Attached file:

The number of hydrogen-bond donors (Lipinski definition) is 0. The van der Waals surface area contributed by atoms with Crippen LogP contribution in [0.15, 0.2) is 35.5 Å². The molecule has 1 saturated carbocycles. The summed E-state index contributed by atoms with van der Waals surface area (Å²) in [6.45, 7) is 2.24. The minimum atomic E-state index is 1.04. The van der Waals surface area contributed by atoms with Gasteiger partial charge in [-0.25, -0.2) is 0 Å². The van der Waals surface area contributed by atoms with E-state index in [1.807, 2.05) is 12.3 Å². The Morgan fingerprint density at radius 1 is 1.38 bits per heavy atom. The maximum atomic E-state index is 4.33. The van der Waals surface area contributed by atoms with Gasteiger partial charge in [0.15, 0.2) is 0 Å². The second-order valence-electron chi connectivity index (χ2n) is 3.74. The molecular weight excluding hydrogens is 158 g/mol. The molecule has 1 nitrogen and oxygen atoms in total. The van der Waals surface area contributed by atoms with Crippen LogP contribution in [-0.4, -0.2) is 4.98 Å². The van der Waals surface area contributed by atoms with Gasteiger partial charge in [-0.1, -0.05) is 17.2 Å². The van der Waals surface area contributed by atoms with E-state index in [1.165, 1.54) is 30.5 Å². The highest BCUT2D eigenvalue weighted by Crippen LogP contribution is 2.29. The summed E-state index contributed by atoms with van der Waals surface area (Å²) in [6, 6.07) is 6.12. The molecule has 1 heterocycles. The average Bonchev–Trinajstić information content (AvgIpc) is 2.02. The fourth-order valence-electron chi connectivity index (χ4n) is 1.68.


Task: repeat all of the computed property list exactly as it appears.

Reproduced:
The number of hydrogen-bond donors (Lipinski definition) is 0. The van der Waals surface area contributed by atoms with Crippen LogP contribution in [0.15, 0.2) is 35.5 Å². The molecule has 1 saturated carbocycles. The summed E-state index contributed by atoms with van der Waals surface area (Å²) in [6.45, 7) is 2.24. The minimum atomic E-state index is 1.04. The van der Waals surface area contributed by atoms with Gasteiger partial charge in [-0.25, -0.2) is 0 Å². The van der Waals surface area contributed by atoms with E-state index in [1.807, 2.05) is 12.3 Å². The Morgan fingerprint density at radius 1 is 1.38 bits per heavy atom. The maximum atomic E-state index is 4.33. The van der Waals surface area contributed by atoms with Gasteiger partial charge in [0.15, 0.2) is 0 Å². The second-order valence-electron chi connectivity index (χ2n) is 3.74. The molecular weight excluding hydrogens is 158 g/mol. The molecule has 1 nitrogen and oxygen atoms in total. The van der Waals surface area contributed by atoms with Crippen LogP contribution in [-0.4, -0.2) is 4.98 Å². The van der Waals surface area contributed by atoms with Gasteiger partial charge in [-0.1, -0.05) is 17.2 Å². The van der Waals surface area contributed by atoms with E-state index in [1.165, 1.54) is 30.5 Å². The highest BCUT2D eigenvalue weighted by Crippen LogP contribution is 2.29. The summed E-state index contributed by atoms with van der Waals surface area (Å²) in [6, 6.07) is 6.12. The molecule has 1 heterocycles. The average Bonchev–Trinajstić information content (AvgIpc) is 2.02. The fourth-order valence-electron chi connectivity index (χ4n) is 1.68.